Coffee may provide more than a momentary pick-me-up, says new research suggesting daily java consumption is tied to a lower risk of depression in women.
Researchers from Harvard University found that women who consumed two to three cups of caffeinated joe per day had a 15 percent lower risk of depression than non-coffee drinkers, while those who drank four-plus cups daily had a 20 percent lower risk. In general, women are more likely than men to be diagnosed with depression.
"Our results support a possible protective effect of caffeine, mainly from coffee consumption, on risk of depression," the researchers wrote Monday in the Archives of Internal Medicine. The researchers followed more than 50,000 participants in the Nurses Health Study -- one of the largest women's health studies in the U.S -- for 10 years.
But the study's authors cautioned that their results must be replicated before it's possible to draw any firm conclusions about caffeine and depression risk -- particularly in terms of any causal mechanisms that might be at play.
"Caffeine is known to affect the brain," study co-author Dr. Albert Ascherio, a professor of epidemiology and nutrition at the Harvard School of Public Health, offered as one possible explanation. "It modulates the release of mood transmitters." He pointed out that previous studies have shown a link between coffee and decreased suicide risk, though as the National Institute of Health points out, caffeine may cause or worsen anxiety issues.
Dr. John Greden, executive director of the University of Michigan's Comprehensive Depression Center, agreed that the Harvard study -- as well as others that have come before it -- suggest interesting possibilities in terms of a link.
"Clinical depression is found in one out of every six people, roughly, and caffeine is one of the most widely used stimulants in the world," he said. "If you put those two together, it has always been a logical question to ask, 'Is there a connection?'"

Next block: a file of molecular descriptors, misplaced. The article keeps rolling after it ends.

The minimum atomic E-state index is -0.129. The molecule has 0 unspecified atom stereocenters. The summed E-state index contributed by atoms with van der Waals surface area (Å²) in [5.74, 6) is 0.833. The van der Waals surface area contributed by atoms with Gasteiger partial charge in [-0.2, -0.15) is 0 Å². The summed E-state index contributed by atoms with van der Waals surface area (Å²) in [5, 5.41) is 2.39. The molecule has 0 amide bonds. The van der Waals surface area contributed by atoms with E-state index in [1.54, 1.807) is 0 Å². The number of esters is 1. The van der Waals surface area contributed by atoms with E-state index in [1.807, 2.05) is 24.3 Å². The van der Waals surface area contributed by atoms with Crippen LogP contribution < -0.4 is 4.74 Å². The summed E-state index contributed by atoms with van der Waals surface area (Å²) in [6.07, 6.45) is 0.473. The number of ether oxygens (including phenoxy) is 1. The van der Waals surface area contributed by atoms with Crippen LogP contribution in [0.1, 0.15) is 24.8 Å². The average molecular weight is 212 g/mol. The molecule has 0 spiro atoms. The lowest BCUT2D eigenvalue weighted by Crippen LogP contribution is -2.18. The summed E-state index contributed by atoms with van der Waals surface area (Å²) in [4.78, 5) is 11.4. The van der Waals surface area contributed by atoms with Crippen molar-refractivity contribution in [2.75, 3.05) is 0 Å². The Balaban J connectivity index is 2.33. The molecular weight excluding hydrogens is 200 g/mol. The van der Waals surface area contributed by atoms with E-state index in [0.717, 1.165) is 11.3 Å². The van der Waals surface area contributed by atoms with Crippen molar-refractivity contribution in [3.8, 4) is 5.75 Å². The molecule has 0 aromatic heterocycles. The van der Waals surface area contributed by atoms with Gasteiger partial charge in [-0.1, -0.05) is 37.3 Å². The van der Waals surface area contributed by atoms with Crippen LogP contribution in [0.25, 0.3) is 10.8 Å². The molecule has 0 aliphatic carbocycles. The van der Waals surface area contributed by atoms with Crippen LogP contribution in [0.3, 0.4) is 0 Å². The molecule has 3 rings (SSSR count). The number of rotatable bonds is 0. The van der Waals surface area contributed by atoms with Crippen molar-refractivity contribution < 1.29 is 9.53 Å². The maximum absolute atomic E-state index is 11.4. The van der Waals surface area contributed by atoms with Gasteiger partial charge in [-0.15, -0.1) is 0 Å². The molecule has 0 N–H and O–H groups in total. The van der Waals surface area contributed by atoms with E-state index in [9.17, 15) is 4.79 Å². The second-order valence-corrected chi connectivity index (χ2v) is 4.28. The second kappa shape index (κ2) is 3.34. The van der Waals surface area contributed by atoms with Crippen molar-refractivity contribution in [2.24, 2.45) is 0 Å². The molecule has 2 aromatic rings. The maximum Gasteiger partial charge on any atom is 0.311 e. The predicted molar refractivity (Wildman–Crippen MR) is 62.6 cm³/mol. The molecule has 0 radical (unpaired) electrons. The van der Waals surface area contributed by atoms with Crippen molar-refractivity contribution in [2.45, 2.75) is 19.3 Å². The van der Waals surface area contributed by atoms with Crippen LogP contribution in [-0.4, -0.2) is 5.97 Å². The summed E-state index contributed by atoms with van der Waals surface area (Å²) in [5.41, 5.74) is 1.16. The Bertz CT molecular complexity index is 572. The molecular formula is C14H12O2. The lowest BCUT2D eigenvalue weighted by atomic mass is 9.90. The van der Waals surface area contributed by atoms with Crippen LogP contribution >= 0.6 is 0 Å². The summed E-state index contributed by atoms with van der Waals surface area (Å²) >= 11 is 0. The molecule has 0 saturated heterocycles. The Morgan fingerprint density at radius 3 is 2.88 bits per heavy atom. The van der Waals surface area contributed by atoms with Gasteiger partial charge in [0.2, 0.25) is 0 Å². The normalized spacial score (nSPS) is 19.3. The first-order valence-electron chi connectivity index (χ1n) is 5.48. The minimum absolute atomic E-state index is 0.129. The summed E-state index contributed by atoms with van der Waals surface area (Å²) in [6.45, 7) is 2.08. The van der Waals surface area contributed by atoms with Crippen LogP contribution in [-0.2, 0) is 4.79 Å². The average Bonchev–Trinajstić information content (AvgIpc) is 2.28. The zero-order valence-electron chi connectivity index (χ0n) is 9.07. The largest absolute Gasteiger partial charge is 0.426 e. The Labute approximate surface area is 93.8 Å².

But Greden cautioned that the current study has its limitations, too, particularly in terms of the participant pool.
"The women they studied had an average age of above 60, and most depressions start young," he said. "So in a strange way, this is probably a very protected group, given the fact that none had depression at the start of the study."
The results of the new study center on the potential impact of caffeine from coffee -- not caffeine in general -- namely because among the participants, the amount of caffeine consumed from other sources was too small for any stable results.
Ascherio said this should be just one of many additional considerations in future research that looks at possible caffeine and depression links.
In the meantime, he said the study should not prompt non-coffee drinkers to take up the habit. It could, however, offer current coffee drinkers some reassurance.
"I'm not saying we're on the path to discovering a new way to prevent depression," he said. "But I think you can be reassured that if you are drinking coffee, it is coming out as a positive thing."